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Tech Coffee Break - February 6, 2017

Ryan Buetow facilitated, 18 participants

Ryan reminded the group that last month we talked about the importance of backing up and options to do so. See recording and notes here.

Dave Franzen talked about the North Dakota Crop Nitrogen Calculator app. This app provides three NDSU crop nitrogen recommendation calculators for use in North Dakota corn, spring wheat, and corn, respectively.The app is available for both Android and iPhone.

As soon as Dave announces it at meetings, farmers pull out their phones and start downloading. The native app has similar function as the interactive website. The Extension publication also is in the app.

Ryan said the NDSU Pest Management app is another great one.

Chris Augustin uses a soil app that uses GPS to pinpoint the location and web soil survey results.

Becky and Bob described Disaster Recovery Log, Winter Survival Kit and Small Business Disaster Plan, which were all funded with NIFA Smith-Level Special Needs grants. Disaster Recovery Log has been updated. It helps people take photos, add audio, jot notes, etc. to record damage when they return after a disaster. The Winter Survival Kit can estimate how long your gas can last and reminds you to remove snow from your tailpipe in addition to storing information that can automatically notify contacts if you’re stuck. Small Business Disaster Plan was just released last fall, and it’s for small-business owners and managers to create their plans (crisis manager, backup location, evacuation and shelter-in-place plans, inventory, etc.), including photos.

NDSU apps that Ag Comm is aware of are marketed at https://www.ag.ndsu.edu/extension/apps off the Extension home page.

Becky said Qualtrics and Excel now can quickly and easily create interactive applications. Dave Ripplinger and Brenda Vertin used Qualtrics to create simple apps to gather data at meetings.

Ryan uses Snapchat and Instagram to connect with his audiences. The NDSU homecoming Snapchat geofilter was used quite a bit in the short time.

Kelli said Ag Comm used Facebook Live for three events planned specifically for FB Live: behind the scenes during Sound Ag Advice with Daryl Ritchison, Julie Garden-Robinson with holiday foods and Carrie Peterson on being financially fit. Kelli said they’re trying to figure out why engagement is low when live, but quite a few views afterward. Kelli encouraged staff to use it live if they’re seeing something out in the field. Ag Comm is going to try a FB Live event per month.

Bob said events are more difficult than activities, especially since audio is challenging and it’s important to have someone to follow the chat to post. Also, it’s often a challenge to get high-quality video of both the person and the PowerPoints, which usually are used, especially if the lights are low. Bob said there are other better options for getting workshops online rather than FB Live.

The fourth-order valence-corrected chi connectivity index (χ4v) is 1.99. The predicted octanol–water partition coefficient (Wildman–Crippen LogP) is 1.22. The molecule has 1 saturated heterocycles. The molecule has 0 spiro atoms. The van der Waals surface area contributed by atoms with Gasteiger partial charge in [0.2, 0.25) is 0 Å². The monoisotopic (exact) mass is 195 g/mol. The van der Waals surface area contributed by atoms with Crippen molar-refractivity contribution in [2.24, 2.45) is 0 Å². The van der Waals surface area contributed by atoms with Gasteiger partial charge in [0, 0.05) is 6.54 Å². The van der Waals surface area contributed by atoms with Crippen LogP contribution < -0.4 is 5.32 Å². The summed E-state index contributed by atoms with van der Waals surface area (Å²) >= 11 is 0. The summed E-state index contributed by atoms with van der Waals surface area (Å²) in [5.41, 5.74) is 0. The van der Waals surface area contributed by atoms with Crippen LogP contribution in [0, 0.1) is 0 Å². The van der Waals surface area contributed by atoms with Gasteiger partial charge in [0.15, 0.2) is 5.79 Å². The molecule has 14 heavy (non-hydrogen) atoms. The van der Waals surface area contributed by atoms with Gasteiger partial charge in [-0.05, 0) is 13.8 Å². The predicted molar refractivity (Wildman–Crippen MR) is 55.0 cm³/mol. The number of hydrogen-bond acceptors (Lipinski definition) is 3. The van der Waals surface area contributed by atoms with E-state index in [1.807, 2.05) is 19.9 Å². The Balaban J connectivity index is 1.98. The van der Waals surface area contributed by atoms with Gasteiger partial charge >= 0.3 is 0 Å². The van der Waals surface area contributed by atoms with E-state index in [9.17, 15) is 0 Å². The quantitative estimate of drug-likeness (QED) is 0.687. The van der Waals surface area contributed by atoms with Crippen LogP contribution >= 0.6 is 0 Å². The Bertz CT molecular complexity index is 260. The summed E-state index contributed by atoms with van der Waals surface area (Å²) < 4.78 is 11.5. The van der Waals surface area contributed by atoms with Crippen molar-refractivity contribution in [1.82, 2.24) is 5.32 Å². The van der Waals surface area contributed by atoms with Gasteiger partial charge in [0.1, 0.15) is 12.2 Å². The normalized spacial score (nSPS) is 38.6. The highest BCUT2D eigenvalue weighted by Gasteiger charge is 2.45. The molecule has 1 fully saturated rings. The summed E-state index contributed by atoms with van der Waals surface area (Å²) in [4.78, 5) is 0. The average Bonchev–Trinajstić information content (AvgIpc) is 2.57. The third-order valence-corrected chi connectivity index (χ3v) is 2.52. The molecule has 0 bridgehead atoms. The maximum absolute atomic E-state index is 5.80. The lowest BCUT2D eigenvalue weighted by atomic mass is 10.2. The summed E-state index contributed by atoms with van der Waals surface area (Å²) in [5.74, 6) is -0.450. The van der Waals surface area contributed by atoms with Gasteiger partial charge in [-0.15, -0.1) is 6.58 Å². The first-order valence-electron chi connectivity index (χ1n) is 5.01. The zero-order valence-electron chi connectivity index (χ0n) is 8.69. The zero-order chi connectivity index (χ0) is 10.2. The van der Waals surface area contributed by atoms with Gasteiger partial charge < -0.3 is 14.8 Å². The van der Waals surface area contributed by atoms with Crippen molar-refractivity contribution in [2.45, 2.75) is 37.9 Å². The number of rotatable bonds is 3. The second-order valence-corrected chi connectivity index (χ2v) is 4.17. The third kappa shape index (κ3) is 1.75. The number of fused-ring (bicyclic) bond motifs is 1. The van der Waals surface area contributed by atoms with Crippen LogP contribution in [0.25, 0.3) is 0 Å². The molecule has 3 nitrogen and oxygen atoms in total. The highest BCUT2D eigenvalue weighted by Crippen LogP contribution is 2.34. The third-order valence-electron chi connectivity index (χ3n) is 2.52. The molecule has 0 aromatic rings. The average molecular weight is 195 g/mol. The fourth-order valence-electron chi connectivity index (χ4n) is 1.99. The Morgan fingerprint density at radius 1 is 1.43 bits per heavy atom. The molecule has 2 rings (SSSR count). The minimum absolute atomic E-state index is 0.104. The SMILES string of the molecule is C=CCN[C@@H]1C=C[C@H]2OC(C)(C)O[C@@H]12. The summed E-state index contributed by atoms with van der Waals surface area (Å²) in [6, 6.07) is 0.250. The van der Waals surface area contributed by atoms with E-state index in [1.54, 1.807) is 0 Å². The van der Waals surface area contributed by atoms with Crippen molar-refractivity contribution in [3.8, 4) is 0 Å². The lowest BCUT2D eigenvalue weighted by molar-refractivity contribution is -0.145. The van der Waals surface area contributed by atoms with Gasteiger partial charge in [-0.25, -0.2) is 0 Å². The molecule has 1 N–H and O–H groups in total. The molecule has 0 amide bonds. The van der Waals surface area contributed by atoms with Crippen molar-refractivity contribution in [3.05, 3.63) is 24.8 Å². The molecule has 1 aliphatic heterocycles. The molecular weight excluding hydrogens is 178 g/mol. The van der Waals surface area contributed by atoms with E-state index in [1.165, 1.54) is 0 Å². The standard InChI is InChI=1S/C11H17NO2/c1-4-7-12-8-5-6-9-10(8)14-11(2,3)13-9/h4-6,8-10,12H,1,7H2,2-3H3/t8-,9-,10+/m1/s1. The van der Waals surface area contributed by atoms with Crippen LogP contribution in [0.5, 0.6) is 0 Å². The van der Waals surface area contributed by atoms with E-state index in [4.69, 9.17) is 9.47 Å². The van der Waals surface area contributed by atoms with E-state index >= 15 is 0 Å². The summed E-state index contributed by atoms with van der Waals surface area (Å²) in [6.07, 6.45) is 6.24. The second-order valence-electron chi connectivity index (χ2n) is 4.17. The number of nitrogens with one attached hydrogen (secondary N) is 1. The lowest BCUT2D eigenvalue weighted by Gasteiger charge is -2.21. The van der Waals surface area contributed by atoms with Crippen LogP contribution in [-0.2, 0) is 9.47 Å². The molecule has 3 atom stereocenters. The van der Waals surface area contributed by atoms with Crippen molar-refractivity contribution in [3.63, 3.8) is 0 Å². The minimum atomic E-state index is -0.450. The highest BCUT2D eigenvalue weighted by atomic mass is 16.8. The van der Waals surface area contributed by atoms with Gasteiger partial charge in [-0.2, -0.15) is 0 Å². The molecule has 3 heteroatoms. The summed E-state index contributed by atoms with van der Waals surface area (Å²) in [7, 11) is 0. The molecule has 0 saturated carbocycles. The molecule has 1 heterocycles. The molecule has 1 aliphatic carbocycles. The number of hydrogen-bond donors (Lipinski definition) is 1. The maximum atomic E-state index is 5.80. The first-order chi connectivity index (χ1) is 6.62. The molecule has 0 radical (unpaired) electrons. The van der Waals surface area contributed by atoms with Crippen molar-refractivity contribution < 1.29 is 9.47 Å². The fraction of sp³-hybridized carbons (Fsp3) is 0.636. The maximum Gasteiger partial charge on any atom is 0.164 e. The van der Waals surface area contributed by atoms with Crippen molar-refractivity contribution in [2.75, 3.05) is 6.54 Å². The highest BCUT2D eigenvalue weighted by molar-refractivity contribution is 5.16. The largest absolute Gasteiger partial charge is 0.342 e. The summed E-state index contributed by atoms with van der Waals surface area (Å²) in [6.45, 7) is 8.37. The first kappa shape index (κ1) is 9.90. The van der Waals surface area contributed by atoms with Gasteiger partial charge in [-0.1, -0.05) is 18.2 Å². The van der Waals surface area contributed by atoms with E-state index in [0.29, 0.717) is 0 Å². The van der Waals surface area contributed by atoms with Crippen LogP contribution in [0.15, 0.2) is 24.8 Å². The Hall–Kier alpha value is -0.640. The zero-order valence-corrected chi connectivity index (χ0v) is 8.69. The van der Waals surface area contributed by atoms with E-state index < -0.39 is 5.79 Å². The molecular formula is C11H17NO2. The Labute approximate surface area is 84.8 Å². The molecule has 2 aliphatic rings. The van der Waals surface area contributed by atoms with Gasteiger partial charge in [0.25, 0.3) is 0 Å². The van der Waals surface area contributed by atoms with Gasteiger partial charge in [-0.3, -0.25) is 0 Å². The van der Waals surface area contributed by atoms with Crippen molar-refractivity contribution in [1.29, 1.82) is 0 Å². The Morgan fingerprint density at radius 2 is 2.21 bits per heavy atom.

Janet Wanek uses Circle by Disney, which registers all your devices and can limit, for example, how much time each kid can spend on wifi. SoundHound tells you the name and lyrics of a song you’re hearing. Bob said if you open Google Search, there’s a music note that will do the same thing.

Julianne recommended the Plant Images app from International Plant Nutrition, and she said Bar Chart is a good app for marketing clubs.

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Tech Coffee Break - January 9, 2017

Dena Kemmet began the coffee break with introductions of Jon Fry and Jerry Ranum from Ag Communications. The topic was Data Backup prior to NDUS Office 365 Migration.

First of all, make sure there is a copy of your data in another location. There are many options available. Make sure you know where your files are located.

On campus there are a couple of options. Shared drives and personal drives, they are backed up.

Off campus all are different. Some have shared drives and personal drives also. Your shared drives should be backed up.  Servers will also backup.

One Drive for Business. They are not sure what will or won’t transfer so hold off on using One Drive.

Google Drive is a good alternative. Drop Box is not recommended because of security issues.

Another option is an External Hard Drive that you can take with you. There is plenty of space and can cost $100 or less.

Can also use thumb drives and flash drives. These are not the most reliable though. Draws backs can be lost, misplaced.

Can also backup on Ag Comm Computer Services.  Jon or Jerry will put more information on that option in Becky Koch’s, “Lets Communicate.”

There are so many different kinds of external drives. IT can recommend some that are big enough to handle information. 2 TB is plenty big for backing up. Some also have their own software but there are some issues with that.

Windows 7 or 10 have backups built in. They have been pretty reliable, but not easy to set up. Good instructions though. IT will have that information up on their website.

Jon reiterated to have a hard drive that’s big enough.

Dena Kemmet asked about cost share for the external hard drives. Jon said It is possible, it doesn’t hurt to ask.

Someone brought up that that some people didn’t have a photo showing in this session. Dena said she knows Kari Presler uploaded a photo but it couldn’t be seen. Jerry Ranum typed that sometimes there are 2 different places to set that, in Skype and in Office 365.